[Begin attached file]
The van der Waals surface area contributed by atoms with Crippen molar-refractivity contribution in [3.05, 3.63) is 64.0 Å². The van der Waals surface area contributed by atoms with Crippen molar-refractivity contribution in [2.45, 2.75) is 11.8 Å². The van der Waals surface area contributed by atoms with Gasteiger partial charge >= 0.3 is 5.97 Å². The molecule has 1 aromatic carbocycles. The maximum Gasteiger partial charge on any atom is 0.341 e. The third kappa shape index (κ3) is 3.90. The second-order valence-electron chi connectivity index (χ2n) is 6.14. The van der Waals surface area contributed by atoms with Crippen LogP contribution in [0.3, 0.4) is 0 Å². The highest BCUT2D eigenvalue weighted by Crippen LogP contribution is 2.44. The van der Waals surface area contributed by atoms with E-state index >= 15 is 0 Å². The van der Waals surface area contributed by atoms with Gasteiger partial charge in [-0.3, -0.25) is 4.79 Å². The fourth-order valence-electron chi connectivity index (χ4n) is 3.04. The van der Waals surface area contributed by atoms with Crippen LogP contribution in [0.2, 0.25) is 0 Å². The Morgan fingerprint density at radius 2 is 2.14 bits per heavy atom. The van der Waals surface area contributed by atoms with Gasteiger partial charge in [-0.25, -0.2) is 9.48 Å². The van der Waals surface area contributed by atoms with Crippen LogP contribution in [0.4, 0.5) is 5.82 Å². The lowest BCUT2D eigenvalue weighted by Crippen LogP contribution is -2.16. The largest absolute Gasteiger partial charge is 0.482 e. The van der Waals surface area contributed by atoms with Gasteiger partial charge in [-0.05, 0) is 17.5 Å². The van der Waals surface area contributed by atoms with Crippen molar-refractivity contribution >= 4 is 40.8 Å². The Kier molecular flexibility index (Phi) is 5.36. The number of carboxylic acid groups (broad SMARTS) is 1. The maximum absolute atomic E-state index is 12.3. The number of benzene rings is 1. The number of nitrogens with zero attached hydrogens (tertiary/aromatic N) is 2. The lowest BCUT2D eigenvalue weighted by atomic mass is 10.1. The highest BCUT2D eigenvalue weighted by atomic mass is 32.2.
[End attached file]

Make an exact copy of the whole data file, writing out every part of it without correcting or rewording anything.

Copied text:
The van der Waals surface area contributed by atoms with Crippen molar-refractivity contribution in [3.05, 3.63) is 64.0 Å². The van der Waals surface area contributed by atoms with Crippen molar-refractivity contribution in [2.45, 2.75) is 11.8 Å². The van der Waals surface area contributed by atoms with Gasteiger partial charge >= 0.3 is 5.97 Å². The molecule has 1 aromatic carbocycles. The maximum Gasteiger partial charge on any atom is 0.341 e. The third kappa shape index (κ3) is 3.90. The second-order valence-electron chi connectivity index (χ2n) is 6.14. The van der Waals surface area contributed by atoms with Crippen LogP contribution in [0.3, 0.4) is 0 Å². The highest BCUT2D eigenvalue weighted by Crippen LogP contribution is 2.44. The van der Waals surface area contributed by atoms with E-state index >= 15 is 0 Å². The van der Waals surface area contributed by atoms with Gasteiger partial charge in [-0.3, -0.25) is 4.79 Å². The fourth-order valence-electron chi connectivity index (χ4n) is 3.04. The van der Waals surface area contributed by atoms with Crippen LogP contribution in [0.2, 0.25) is 0 Å². The Morgan fingerprint density at radius 2 is 2.14 bits per heavy atom. The van der Waals surface area contributed by atoms with Gasteiger partial charge in [-0.25, -0.2) is 9.48 Å². The van der Waals surface area contributed by atoms with Crippen LogP contribution in [0.4, 0.5) is 5.82 Å². The lowest BCUT2D eigenvalue weighted by Crippen LogP contribution is -2.16. The largest absolute Gasteiger partial charge is 0.482 e. The van der Waals surface area contributed by atoms with Gasteiger partial charge in [-0.05, 0) is 17.5 Å². The van der Waals surface area contributed by atoms with Crippen molar-refractivity contribution >= 4 is 40.8 Å². The Kier molecular flexibility index (Phi) is 5.36. The number of carboxylic acid groups (broad SMARTS) is 1. The maximum absolute atomic E-state index is 12.3. The number of benzene rings is 1. The number of nitrogens with zero attached hydrogens (tertiary/aromatic N) is 2. The lowest BCUT2D eigenvalue weighted by atomic mass is 10.1. The highest BCUT2D eigenvalue weighted by atomic mass is 32.2.